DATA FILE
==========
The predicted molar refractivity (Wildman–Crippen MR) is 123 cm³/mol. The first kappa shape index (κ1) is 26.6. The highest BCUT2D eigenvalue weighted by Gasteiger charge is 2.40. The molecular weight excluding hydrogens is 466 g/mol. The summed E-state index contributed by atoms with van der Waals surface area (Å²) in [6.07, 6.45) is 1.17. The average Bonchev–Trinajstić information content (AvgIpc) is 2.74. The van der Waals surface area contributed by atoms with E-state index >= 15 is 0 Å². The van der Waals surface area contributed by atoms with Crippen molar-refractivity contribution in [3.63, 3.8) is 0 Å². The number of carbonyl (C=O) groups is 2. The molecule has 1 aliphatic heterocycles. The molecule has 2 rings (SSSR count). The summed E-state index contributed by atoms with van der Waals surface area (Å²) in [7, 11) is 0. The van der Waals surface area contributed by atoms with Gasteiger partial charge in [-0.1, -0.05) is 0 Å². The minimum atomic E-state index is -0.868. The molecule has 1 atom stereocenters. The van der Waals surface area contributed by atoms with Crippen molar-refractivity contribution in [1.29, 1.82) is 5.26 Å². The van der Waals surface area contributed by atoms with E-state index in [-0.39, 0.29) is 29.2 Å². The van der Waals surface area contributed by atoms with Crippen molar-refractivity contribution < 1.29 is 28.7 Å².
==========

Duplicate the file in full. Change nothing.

The predicted molar refractivity (Wildman–Crippen MR) is 123 cm³/mol. The first kappa shape index (κ1) is 26.6. The highest BCUT2D eigenvalue weighted by Gasteiger charge is 2.40. The molecular weight excluding hydrogens is 466 g/mol. The summed E-state index contributed by atoms with van der Waals surface area (Å²) in [6.07, 6.45) is 1.17. The average Bonchev–Trinajstić information content (AvgIpc) is 2.74. The van der Waals surface area contributed by atoms with E-state index >= 15 is 0 Å². The van der Waals surface area contributed by atoms with Crippen molar-refractivity contribution in [3.63, 3.8) is 0 Å². The number of carbonyl (C=O) groups is 2. The molecule has 1 aliphatic heterocycles. The molecule has 2 rings (SSSR count). The summed E-state index contributed by atoms with van der Waals surface area (Å²) in [7, 11) is 0. The van der Waals surface area contributed by atoms with Gasteiger partial charge in [-0.1, -0.05) is 0 Å². The minimum atomic E-state index is -0.868. The molecule has 1 atom stereocenters. The van der Waals surface area contributed by atoms with Crippen molar-refractivity contribution in [1.29, 1.82) is 5.26 Å². The van der Waals surface area contributed by atoms with E-state index in [-0.39, 0.29) is 29.2 Å². The van der Waals surface area contributed by atoms with Crippen molar-refractivity contribution < 1.29 is 28.7 Å².